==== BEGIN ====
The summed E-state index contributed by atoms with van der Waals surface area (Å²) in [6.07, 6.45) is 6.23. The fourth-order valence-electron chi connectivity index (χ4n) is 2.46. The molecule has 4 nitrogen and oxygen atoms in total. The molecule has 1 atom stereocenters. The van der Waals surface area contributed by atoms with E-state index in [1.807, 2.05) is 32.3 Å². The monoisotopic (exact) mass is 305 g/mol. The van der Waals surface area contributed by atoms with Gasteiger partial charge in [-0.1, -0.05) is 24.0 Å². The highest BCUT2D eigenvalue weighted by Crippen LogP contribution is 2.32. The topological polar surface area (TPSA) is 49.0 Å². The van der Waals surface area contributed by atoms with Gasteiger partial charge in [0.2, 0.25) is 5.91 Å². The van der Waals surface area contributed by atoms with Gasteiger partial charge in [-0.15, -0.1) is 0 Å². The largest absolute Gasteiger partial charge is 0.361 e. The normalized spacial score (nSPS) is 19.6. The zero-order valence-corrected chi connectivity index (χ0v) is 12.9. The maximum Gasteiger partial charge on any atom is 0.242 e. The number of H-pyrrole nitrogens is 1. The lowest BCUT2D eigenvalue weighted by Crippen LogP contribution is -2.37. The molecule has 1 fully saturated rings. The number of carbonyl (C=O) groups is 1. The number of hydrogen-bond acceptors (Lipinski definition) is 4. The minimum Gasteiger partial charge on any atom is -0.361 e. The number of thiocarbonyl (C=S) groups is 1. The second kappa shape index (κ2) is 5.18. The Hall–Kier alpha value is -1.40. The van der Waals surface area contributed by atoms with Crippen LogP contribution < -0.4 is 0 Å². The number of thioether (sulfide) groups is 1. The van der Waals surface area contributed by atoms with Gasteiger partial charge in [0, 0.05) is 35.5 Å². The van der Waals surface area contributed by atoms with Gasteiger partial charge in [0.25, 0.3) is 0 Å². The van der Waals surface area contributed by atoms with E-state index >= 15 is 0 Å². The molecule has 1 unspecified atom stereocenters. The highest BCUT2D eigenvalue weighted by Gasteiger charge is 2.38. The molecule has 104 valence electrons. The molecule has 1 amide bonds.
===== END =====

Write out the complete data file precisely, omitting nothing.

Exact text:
The summed E-state index contributed by atoms with van der Waals surface area (Å²) in [6.07, 6.45) is 6.23. The fourth-order valence-electron chi connectivity index (χ4n) is 2.46. The molecule has 4 nitrogen and oxygen atoms in total. The molecule has 1 atom stereocenters. The van der Waals surface area contributed by atoms with E-state index in [1.807, 2.05) is 32.3 Å². The monoisotopic (exact) mass is 305 g/mol. The van der Waals surface area contributed by atoms with Gasteiger partial charge in [-0.1, -0.05) is 24.0 Å². The highest BCUT2D eigenvalue weighted by Crippen LogP contribution is 2.32. The topological polar surface area (TPSA) is 49.0 Å². The van der Waals surface area contributed by atoms with Gasteiger partial charge in [0.2, 0.25) is 5.91 Å². The van der Waals surface area contributed by atoms with Gasteiger partial charge in [-0.15, -0.1) is 0 Å². The largest absolute Gasteiger partial charge is 0.361 e. The normalized spacial score (nSPS) is 19.6. The zero-order valence-corrected chi connectivity index (χ0v) is 12.9. The maximum Gasteiger partial charge on any atom is 0.242 e. The number of H-pyrrole nitrogens is 1. The lowest BCUT2D eigenvalue weighted by Crippen LogP contribution is -2.37. The molecule has 1 fully saturated rings. The number of carbonyl (C=O) groups is 1. The number of hydrogen-bond acceptors (Lipinski definition) is 4. The minimum Gasteiger partial charge on any atom is -0.361 e. The number of thiocarbonyl (C=S) groups is 1. The second kappa shape index (κ2) is 5.18. The Hall–Kier alpha value is -1.40. The van der Waals surface area contributed by atoms with Crippen LogP contribution < -0.4 is 0 Å². The number of thioether (sulfide) groups is 1. The van der Waals surface area contributed by atoms with Gasteiger partial charge in [0, 0.05) is 35.5 Å². The van der Waals surface area contributed by atoms with Gasteiger partial charge in [0.25, 0.3) is 0 Å². The van der Waals surface area contributed by atoms with E-state index >= 15 is 0 Å². The molecule has 1 unspecified atom stereocenters. The highest BCUT2D eigenvalue weighted by Gasteiger charge is 2.38. The molecule has 104 valence electrons. The molecule has 1 amide bonds.